Annika Young, Author, 1.cbn.com
“I usually get up pretty early in the morning, spend a little time with my husband, and then we will go spend an hour either taking a 5-mile walk, doing the elliptical, or swimming 70 to 100 laps. I try to get at least an hour of cardio six days a week.”
Chris has always taken pride in staying in shape. But there was a time the exercise could have killed her. She remembers the first time there was a sign of trouble.
“My husband and I were out taking a walk. It was a fall night. And I rounded a corner and I doubled over with horrible chest pain. And we both just looked at each other and said, ‘What was that?’ And it died down and just continued with the walk.”
Chris was reluctant to see a doctor. She lived with the pain, which at this point was infrequent.
“It was something that would happen maybe first thing in the morning or taking a breath of cold air, and then the rest of the 23 hours were fine.”
But over the course of 10 years the problem grew worse, and could no longer be ignored.
“It was happening more often, it was becoming stronger, the intensity was stronger. And it was more life interrupting.”
Finally Chris went to the doctor, and was diagnosed with Vasospastic Angina disorder, a condition where the blood vessels tighten around the heart.
“I came home and read about it and was shocked to find out that one of these episodes could actually cause a massive heart attack and could kill me.”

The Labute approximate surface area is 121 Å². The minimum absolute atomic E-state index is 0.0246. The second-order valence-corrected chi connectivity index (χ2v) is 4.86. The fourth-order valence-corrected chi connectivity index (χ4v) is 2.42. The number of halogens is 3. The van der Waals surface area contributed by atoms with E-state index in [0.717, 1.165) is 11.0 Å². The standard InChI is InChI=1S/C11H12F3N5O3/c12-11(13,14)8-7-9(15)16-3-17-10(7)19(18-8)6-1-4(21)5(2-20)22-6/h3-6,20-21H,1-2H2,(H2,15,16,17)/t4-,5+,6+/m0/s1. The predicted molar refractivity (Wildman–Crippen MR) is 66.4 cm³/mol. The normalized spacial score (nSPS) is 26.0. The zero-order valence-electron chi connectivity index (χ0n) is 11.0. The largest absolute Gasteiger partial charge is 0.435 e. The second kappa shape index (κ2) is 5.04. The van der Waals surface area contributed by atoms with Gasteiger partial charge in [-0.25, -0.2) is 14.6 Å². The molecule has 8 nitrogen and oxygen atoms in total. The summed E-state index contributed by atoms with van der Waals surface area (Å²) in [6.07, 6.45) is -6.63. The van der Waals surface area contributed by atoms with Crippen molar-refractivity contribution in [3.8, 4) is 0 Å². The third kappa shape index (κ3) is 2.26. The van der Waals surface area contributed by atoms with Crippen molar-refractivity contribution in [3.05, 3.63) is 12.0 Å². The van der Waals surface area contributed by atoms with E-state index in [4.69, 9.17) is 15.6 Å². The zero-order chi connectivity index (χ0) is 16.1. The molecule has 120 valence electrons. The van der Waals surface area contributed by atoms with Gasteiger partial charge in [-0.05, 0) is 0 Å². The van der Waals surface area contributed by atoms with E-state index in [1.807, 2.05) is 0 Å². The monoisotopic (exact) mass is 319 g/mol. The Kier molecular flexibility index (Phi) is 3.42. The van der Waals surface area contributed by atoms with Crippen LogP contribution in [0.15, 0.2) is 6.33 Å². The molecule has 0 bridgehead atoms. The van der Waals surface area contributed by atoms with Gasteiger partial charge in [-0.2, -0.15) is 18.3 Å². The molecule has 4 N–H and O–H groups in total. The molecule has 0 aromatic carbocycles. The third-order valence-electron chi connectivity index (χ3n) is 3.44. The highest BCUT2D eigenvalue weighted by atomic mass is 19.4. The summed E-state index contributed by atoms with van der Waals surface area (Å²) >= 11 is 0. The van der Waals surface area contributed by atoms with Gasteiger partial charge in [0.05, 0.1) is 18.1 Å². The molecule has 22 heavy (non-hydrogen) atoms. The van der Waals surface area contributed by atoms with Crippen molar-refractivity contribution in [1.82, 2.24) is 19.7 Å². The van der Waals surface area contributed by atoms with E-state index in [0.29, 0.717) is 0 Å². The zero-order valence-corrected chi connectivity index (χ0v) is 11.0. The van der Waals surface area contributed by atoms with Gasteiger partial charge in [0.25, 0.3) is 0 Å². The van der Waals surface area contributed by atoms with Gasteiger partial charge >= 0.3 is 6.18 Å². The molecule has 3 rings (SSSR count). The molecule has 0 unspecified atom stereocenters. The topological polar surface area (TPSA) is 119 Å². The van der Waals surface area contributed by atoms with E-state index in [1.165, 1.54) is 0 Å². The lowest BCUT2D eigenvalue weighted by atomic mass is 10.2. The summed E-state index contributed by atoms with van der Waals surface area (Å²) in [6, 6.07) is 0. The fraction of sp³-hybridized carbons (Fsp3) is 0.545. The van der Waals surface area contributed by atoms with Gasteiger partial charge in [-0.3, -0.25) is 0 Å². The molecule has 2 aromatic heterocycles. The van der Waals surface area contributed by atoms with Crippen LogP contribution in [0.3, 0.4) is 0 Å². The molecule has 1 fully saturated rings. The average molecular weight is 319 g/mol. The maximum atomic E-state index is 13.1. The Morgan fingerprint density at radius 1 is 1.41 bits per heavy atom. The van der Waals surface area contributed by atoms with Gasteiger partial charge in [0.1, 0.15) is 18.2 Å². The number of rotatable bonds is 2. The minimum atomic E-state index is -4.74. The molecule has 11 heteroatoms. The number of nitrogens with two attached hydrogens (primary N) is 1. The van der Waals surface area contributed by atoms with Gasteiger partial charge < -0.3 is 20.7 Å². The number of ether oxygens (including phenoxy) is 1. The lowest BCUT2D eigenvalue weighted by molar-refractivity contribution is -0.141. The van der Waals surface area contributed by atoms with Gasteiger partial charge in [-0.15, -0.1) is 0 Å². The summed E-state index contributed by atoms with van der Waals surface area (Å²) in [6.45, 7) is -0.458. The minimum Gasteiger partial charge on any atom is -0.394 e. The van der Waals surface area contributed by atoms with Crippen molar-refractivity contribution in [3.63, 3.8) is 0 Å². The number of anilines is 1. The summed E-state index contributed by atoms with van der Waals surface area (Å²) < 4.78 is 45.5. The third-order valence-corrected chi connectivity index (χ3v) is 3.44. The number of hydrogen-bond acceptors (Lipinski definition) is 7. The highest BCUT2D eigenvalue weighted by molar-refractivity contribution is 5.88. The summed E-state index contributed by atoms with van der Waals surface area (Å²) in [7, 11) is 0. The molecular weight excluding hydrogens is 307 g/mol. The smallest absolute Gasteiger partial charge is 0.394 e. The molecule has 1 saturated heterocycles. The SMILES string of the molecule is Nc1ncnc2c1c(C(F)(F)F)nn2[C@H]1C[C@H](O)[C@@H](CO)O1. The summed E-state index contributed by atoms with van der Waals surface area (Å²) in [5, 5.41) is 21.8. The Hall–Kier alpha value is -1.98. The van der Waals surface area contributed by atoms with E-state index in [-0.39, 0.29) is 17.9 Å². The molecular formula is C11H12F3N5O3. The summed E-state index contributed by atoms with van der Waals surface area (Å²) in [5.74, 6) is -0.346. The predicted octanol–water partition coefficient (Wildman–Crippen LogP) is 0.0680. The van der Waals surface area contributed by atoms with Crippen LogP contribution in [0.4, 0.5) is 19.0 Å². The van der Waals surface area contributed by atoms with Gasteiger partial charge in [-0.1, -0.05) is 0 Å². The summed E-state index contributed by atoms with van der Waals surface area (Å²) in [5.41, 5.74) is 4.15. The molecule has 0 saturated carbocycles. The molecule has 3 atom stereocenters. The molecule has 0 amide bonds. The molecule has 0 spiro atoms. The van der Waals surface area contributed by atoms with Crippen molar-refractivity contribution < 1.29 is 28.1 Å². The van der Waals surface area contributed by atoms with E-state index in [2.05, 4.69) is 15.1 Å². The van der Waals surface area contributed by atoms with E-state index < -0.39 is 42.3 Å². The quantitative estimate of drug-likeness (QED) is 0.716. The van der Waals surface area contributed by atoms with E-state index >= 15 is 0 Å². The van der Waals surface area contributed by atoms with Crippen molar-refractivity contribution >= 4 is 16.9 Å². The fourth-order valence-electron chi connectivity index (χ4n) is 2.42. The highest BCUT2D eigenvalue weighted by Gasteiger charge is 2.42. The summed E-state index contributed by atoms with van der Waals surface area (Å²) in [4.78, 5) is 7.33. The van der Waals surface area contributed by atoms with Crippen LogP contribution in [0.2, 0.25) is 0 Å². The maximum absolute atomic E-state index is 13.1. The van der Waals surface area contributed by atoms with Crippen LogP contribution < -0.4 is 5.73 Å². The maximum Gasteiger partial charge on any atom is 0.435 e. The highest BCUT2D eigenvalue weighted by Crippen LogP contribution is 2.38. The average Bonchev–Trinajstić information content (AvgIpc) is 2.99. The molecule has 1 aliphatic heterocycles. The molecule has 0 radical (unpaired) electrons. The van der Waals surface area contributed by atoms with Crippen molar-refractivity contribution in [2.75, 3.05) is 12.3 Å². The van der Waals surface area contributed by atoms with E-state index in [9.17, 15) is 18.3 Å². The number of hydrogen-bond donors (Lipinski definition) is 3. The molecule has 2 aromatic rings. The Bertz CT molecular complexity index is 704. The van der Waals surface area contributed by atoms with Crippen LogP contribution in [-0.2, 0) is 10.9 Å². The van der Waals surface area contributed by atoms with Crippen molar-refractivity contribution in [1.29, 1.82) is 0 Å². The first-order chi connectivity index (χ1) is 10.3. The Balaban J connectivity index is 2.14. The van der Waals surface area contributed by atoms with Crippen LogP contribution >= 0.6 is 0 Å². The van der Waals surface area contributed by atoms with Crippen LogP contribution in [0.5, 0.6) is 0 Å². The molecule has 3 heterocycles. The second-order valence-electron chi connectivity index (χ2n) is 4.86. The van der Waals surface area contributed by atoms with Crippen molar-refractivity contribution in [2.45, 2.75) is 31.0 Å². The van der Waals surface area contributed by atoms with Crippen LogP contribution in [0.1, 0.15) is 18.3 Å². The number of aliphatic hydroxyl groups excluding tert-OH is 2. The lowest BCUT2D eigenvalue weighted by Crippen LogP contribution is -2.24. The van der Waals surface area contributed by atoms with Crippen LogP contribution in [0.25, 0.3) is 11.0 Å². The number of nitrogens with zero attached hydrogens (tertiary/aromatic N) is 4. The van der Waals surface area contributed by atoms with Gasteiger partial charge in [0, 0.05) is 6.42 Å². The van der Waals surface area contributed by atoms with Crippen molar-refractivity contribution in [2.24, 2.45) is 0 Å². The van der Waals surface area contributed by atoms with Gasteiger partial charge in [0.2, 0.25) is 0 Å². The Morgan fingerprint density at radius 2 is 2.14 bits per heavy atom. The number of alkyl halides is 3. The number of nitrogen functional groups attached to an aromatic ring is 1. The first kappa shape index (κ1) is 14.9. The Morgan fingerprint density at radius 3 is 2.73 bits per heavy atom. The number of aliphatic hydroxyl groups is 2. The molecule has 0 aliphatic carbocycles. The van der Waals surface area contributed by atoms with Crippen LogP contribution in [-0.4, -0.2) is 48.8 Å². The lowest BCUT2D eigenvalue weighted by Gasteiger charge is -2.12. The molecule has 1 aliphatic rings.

Chris was told she’d just have to live with it. And that’s what she did for the next two years.
“He told me to keep up my exercise. He said to start with 10 minutes of very easy exercise, to go very slowly and to basically go home and live your life. ‘I can give you some medication for the pain, which I rejected but he said there’s nothing I can do for you. Just go home and live your life.’”
One morning after a work out, Chris was watching The 700 Club, something she’s done faithfully for the past 30 years.
“And I usually always stop and pray when Pat’s praying for people or Terry’s praying for people. And Pat stopped and he said, ‘the Lord’s healing all kinds of heart conditions.’ And I thought, it just –instinctively the Holy Spirit spoke to me. And I raised my hand and put my other hand over my heart and said, ‘Lord, I’ll take that, I’m accepting that, I’m claiming that one for me.’ And went about my business. Months went by. No pain. Gone. Completely healed.”
It’s been a year now and Chris tells her doctor she’s still symptom free. She’s also back to doing the things she enjoys, workouts on the elliptical, laps in the pool and morning walks with her husband Dave.
“I’m living my life. But I’m living it a lot better without pain. And knowing that the Lord had healed me and it’s just another testimony to Him.”